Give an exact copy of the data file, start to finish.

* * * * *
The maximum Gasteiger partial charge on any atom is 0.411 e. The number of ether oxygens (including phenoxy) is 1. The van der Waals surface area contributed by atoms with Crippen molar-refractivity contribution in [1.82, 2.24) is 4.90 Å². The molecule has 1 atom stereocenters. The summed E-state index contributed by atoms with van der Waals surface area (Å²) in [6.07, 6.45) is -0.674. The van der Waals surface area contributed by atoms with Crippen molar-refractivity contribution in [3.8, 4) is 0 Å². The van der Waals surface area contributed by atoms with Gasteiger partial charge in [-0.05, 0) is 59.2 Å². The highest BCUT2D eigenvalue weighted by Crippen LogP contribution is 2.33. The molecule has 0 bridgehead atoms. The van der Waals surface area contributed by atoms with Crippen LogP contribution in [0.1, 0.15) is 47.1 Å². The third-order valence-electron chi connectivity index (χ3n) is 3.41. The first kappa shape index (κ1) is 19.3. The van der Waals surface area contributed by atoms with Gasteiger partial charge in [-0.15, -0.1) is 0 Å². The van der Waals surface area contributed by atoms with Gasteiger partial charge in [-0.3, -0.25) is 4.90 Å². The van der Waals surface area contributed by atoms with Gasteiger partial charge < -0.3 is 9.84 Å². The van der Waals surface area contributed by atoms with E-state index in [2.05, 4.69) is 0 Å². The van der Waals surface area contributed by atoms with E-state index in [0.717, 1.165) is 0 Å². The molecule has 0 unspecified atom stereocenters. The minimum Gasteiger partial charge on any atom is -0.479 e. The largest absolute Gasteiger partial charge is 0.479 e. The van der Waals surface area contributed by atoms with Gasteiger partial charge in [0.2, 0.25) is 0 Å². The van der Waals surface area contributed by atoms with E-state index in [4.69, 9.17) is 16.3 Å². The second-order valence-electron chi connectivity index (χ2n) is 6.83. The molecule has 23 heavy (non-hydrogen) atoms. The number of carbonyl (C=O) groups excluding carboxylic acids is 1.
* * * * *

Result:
The maximum Gasteiger partial charge on any atom is 0.411 e. The number of ether oxygens (including phenoxy) is 1. The van der Waals surface area contributed by atoms with Crippen molar-refractivity contribution in [1.82, 2.24) is 4.90 Å². The molecule has 1 atom stereocenters. The summed E-state index contributed by atoms with van der Waals surface area (Å²) in [6.07, 6.45) is -0.674. The van der Waals surface area contributed by atoms with Crippen molar-refractivity contribution in [3.8, 4) is 0 Å². The van der Waals surface area contributed by atoms with Gasteiger partial charge in [-0.05, 0) is 59.2 Å². The highest BCUT2D eigenvalue weighted by Crippen LogP contribution is 2.33. The molecule has 0 bridgehead atoms. The van der Waals surface area contributed by atoms with Crippen LogP contribution in [0.1, 0.15) is 47.1 Å². The third-order valence-electron chi connectivity index (χ3n) is 3.41. The first kappa shape index (κ1) is 19.3. The van der Waals surface area contributed by atoms with Gasteiger partial charge in [-0.15, -0.1) is 0 Å². The van der Waals surface area contributed by atoms with Gasteiger partial charge in [-0.3, -0.25) is 4.90 Å². The van der Waals surface area contributed by atoms with Gasteiger partial charge < -0.3 is 9.84 Å². The van der Waals surface area contributed by atoms with E-state index in [2.05, 4.69) is 0 Å². The van der Waals surface area contributed by atoms with E-state index in [0.717, 1.165) is 0 Å². The molecule has 0 unspecified atom stereocenters. The minimum Gasteiger partial charge on any atom is -0.479 e. The largest absolute Gasteiger partial charge is 0.479 e. The van der Waals surface area contributed by atoms with Gasteiger partial charge in [0.2, 0.25) is 0 Å². The van der Waals surface area contributed by atoms with E-state index in [4.69, 9.17) is 16.3 Å². The second-order valence-electron chi connectivity index (χ2n) is 6.83. The molecule has 23 heavy (non-hydrogen) atoms. The number of carbonyl (C=O) groups excluding carboxylic acids is 1.